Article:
[Snort-users] preprocessors

Matt Olney molney at ...1935...
Wed Dec 16 08:13:26 EST 2009

Hey Jonas,

That's a pretty quality set of questions.  Let me take a crack, and maybe
some folks can chime in as well.

1)  The preprocessors work in the order you have them in the config file.
 So first the frag3 engine cleans up layer 2 fragmentation.  Then the stream
engine handles the reassembly of IP segmentation.  Then (for example) the
http_inspect engine applies some intelligence to the data and sorts it into
buffers that we can specifically look at in the detection engine.  This way
we can write rules that are faster and more accurate.

2)  In the SFPortscan preprocessor, detection was added because we wanted to
alert on the overall behavior of a host.  The detection engine is built to
be packet and stream centric and it's tricky (not completely impossible in
.SO rules, but tricky) to hold data across streams.  The SFPortscan is more
efficient in doing this and provides a unified place for this sort of
detection.  Detection is built into other preprocessors because, from a
speed point of view, it is quicker to handle a set of data and look at
several different potential issues, rather than trying to write a set of
rules that provide the level of detection and and speed we need.  For
example, the http_inspect engine already breaks out the URI into a separate
buffer and normalizes the data.  Why not look right there if that URI is
suspicious, either because there appears to be directory traversal or URI
encoding (both of which are corrected in the normalization process, although
the raw data is still available to look at if we needed to) or if it is too
long.  It is much easier to that detection when you are parsing the data.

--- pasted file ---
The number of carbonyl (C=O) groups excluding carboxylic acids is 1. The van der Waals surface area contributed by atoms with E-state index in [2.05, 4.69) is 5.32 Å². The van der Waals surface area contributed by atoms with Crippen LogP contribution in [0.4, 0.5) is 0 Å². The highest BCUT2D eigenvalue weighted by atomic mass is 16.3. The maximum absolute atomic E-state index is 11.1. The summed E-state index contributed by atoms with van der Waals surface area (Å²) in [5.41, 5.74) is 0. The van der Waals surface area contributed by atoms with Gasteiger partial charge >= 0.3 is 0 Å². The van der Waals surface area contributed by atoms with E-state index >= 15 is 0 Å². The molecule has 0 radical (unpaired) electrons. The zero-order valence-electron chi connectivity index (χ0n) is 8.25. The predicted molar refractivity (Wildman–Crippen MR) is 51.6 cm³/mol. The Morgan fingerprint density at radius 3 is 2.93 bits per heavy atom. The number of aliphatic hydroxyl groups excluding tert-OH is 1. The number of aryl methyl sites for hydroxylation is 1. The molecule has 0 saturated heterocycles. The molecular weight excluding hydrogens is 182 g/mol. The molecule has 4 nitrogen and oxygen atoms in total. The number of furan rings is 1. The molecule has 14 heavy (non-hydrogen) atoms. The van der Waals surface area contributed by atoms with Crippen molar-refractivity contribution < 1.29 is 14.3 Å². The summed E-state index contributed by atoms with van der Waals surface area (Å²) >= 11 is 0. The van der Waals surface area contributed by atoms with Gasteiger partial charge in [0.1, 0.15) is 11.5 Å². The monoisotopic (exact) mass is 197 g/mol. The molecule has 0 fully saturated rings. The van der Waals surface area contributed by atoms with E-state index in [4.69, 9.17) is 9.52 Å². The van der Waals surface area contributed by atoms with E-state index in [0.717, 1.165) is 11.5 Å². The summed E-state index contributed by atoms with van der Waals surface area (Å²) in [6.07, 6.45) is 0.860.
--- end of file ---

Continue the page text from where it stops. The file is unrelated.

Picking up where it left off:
The decode, which is a sort of preprocessor, but one I kind of set aside in
my mind as 'different' now contains a lot of the functionality that used to
be in rules.  For example, weird tcp flags set ups are now handled here,
because you are handling the data anyways and to do the same test in the
detection engine is much less efficient, because of how the engine and rule
language work.

Hope that answers your questions.

Matt Olney
Research Engineer
Sourcefire VRT

On Wed, Dec 16, 2009 at 7:56 AM, Jonas Pfoh <pfoh at ...14725...> wrote:

> Hi,
> I have a two questions to using preprocessors.
> 1. Do I understand correctly that preprocessors such as frag3 do some
> preprocessing (in the case of frag3, assemble packets), then send them
> along to the detection engine to be analyzed?  Clearly it makes sense
> that they do as they are called "preprocessors", but it brings me to my
> next question...
> 2. Preprocessors like sfPortscan, seem to do less preprocessing and more
>  alerting...shouldn't this be the job of the detection engine?  Is it
> done in a preprocessor, because state is needed?  When an alert is
> triggered by the preprocessor, is/are the packet(s) still sent to the
> detection engine?
> Thanks for you help.
> -Jonas
> ------------------------------------------------------------------------------
> This SF.Net email is sponsored by the Verizon Developer Community
> Take advantage of Verizon's best-in-class app development support
> A streamlined, 14 day to market process makes app distribution fast and
> easy
> Join now and get one step closer to millions of Verizon customers
> http://p.sf.net/sfu/verizon-dev2dev
> _______________________________________________
> Snort-users mailing list
> Snort-users at lists.sourceforge.net
> Go to this URL to change user options or unsubscribe:
> https://lists.sourceforge.net/lists/listinfo/snort-users
> Snort-users list archive:
> http://www.geocrawler.com/redir-sf.php3?list=snort-users
-------------- next part --------------
An HTML attachment was scrubbed...
URL: <https://lists.snort.org/pipermail/snort-users/attachments/20091216/f05c32ad/attachment.html>

More information about the Snort-users mailing list